Unmethylated Insulin DNA Is Elevated After Total Pancreatectomy With Islet Autotransplantation: Assessment of a Novel Beta Cell Marker

M. D. Bellin, P. Clark, S. Usmani-Brown, T. B. Dunn, G. J. Beilman, S. Chinnakotla, T. L. Pruett, P. Ptacek, B. J. Hering, Z. Wang, T. Gilmore, J. J. Wilhelm, J. S. Hodges, A. Moran, K. C. Herold

Research output: Contribution to journalArticle

13 Citations (Scopus)

Abstract

Beta cell death may occur both after islet isolation and during infusion back into recipients undergoing total pancreatectomy with islet autotransplantation (TPIAT) for chronic pancreatitis. We measured the novel beta cell death marker unmethylated insulin (INS) DNA in TPIAT recipients before and immediately after islet infusion (n = 21) and again 90 days after TPIAT, concurrent with metabolic functional assessments (n = 25). As expected, INS DNA decreased after pancreatectomy (p = 0.0002). All TPIAT recipients had an elevated unmethylated INS DNA ratio in the first hours following islet infusion. In four samples (three patients), INS DNA was also assessed immediately after islet isolation and again before islet infusion to assess the impact of the isolation process: Unmethylated and methylated INS DNA fractions both increased over this interval, suggesting death of beta cells and exocrine tissue before islet infusion. Higher glucose excursion with mixed-meal tolerance testing was associated with persistently elevated INS DNA at day 90. In conclusion, we observed universal early elevations in the beta cell death marker INS DNA after TPIAT, with pronounced elevations in the islet supernatant before infusion, likely reflecting beta cell death induced by islet isolation. Persistent posttransplant elevation of INS DNA predicted greater hyperglycemia at 90 days.

Original languageEnglish (US)
Pages (from-to)1112-1118
Number of pages7
JournalAmerican Journal of Transplantation
Volume17
Issue number4
DOIs
StatePublished - Apr 1 2017

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Pancreatectomy
Autologous Transplantation
Insulin
DNA
Cell Death
Chronic Pancreatitis
Genetic Markers
Hyperglycemia
Meals
Glucose

Keywords

  • biomarker
  • cell death
  • clinical research/practice
  • diabetes: type 1
  • endocrinology/diabetology
  • islet isolation
  • islet transplantation
  • islets of Langerhans
  • translational research/science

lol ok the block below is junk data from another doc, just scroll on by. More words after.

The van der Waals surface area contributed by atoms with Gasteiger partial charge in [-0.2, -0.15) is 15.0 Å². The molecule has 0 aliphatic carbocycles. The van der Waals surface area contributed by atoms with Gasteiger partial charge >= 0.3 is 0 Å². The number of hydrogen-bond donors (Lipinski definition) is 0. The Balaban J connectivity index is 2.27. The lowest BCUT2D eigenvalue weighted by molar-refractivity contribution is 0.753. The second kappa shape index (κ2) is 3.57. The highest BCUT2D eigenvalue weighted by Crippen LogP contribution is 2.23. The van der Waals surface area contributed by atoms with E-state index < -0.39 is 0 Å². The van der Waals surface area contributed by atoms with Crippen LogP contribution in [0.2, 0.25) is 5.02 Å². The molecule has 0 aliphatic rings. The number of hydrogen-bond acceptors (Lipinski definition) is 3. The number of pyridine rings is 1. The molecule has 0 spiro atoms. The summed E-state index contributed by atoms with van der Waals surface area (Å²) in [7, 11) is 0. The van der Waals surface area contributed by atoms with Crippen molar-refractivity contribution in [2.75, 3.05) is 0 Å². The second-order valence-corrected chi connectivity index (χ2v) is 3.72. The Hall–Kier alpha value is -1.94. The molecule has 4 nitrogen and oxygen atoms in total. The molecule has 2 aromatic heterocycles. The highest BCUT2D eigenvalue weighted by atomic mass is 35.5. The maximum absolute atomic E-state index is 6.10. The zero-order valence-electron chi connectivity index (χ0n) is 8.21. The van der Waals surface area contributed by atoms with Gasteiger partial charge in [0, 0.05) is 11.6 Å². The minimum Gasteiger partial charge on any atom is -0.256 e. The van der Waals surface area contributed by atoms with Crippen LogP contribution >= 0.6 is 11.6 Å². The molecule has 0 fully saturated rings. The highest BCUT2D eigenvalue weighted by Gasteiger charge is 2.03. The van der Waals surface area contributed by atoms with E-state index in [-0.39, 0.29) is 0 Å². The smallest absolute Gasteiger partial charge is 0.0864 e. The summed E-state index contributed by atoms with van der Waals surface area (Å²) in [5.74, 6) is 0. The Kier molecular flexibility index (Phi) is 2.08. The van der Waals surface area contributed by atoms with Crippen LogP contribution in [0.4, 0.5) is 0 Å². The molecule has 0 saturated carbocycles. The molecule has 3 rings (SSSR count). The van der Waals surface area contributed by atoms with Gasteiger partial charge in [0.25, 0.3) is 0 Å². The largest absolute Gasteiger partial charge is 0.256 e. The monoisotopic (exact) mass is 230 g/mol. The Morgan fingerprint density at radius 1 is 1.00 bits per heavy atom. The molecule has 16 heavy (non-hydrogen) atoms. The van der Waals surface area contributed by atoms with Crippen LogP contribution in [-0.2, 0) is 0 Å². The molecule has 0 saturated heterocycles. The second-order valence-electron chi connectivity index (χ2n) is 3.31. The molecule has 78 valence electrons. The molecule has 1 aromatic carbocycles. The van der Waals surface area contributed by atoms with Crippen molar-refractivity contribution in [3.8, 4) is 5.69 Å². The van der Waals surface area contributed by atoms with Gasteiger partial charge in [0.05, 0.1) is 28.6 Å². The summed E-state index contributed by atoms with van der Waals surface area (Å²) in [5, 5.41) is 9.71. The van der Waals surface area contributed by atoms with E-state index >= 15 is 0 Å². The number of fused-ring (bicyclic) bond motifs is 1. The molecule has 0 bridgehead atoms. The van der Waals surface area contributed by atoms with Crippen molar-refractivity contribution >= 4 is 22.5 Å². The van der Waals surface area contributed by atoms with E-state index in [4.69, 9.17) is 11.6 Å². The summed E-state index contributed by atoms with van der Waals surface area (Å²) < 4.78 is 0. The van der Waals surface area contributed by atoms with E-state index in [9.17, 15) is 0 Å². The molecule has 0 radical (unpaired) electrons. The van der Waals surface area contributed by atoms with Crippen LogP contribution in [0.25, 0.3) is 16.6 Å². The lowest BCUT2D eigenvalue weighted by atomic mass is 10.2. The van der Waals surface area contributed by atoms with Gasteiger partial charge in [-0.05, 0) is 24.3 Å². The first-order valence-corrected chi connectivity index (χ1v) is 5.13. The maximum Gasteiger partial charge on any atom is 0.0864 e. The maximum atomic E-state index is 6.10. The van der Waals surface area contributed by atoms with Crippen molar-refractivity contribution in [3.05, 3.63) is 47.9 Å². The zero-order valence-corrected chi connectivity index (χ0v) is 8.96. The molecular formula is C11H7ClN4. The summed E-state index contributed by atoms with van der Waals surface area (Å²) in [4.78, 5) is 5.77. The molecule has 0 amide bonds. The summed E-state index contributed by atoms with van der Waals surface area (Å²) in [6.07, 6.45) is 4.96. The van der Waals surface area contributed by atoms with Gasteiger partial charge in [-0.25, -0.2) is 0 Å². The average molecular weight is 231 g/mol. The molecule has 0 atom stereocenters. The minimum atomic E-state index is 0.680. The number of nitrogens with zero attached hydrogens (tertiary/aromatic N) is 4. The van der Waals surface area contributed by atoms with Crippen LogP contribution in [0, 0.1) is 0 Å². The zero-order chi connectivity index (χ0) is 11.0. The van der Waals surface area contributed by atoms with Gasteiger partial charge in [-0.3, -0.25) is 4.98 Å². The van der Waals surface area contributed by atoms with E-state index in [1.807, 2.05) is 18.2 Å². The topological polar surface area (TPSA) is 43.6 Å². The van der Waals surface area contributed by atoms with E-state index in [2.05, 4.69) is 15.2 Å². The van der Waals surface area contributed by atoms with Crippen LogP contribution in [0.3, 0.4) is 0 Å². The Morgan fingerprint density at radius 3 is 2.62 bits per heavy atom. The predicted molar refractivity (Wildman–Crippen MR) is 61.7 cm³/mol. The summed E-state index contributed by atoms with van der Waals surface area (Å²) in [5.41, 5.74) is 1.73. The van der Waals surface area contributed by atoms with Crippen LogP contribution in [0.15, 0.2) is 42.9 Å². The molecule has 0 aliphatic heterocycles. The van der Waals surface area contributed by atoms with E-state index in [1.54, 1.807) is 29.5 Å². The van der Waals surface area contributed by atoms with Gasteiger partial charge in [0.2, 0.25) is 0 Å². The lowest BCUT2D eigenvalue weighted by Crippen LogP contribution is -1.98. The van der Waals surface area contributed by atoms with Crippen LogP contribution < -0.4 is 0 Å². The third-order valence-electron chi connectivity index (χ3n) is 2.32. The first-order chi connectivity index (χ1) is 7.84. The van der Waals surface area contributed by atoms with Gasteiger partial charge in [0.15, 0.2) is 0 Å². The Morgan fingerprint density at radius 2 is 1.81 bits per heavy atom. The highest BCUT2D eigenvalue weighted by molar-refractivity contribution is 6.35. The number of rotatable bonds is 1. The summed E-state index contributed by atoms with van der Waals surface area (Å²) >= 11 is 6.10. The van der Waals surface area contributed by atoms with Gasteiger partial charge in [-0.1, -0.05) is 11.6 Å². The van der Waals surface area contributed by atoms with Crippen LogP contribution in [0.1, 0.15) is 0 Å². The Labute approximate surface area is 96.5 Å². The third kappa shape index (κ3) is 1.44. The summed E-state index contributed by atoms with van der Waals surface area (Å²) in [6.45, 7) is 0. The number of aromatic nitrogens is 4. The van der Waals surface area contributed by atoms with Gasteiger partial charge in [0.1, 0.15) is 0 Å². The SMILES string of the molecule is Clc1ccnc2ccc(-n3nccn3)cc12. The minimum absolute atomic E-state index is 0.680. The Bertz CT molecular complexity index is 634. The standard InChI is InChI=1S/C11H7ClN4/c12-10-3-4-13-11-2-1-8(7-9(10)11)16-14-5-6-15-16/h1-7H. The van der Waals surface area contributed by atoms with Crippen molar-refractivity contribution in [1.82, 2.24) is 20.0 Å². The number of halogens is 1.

Cite this

Unmethylated Insulin DNA Is Elevated After Total Pancreatectomy With Islet Autotransplantation : Assessment of a Novel Beta Cell Marker. / Bellin, M. D.; Clark, P.; Usmani-Brown, S.; Dunn, T. B.; Beilman, G. J.; Chinnakotla, S.; Pruett, T. L.; Ptacek, P.; Hering, B. J.; Wang, Z.; Gilmore, T.; Wilhelm, J. J.; Hodges, J. S.; Moran, A.; Herold, K. C.

In: American Journal of Transplantation, Vol. 17, No. 4, 01.04.2017, p. 1112-1118.

Research output: Contribution to journalArticle

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abstract = "Beta cell death may occur both after islet isolation and during infusion back into recipients undergoing total pancreatectomy with islet autotransplantation (TPIAT) for chronic pancreatitis. We measured the novel beta cell death marker unmethylated insulin (INS) DNA in TPIAT recipients before and immediately after islet infusion (n = 21) and again 90 days after TPIAT, concurrent with metabolic functional assessments (n = 25). As expected, INS DNA decreased after pancreatectomy (p = 0.0002). All TPIAT recipients had an elevated unmethylated INS DNA ratio in the first hours following islet infusion. In four samples (three patients), INS DNA was also assessed immediately after islet isolation and again before islet infusion to assess the impact of the isolation process: Unmethylated and methylated INS DNA fractions both increased over this interval, suggesting death of beta cells and exocrine tissue before islet infusion. Higher glucose excursion with mixed-meal tolerance testing was associated with persistently elevated INS DNA at day 90. In conclusion, we observed universal early elevations in the beta cell death marker INS DNA after TPIAT, with pronounced elevations in the islet supernatant before infusion, likely reflecting beta cell death induced by islet isolation. Persistent posttransplant elevation of INS DNA predicted greater hyperglycemia at 90 days.",
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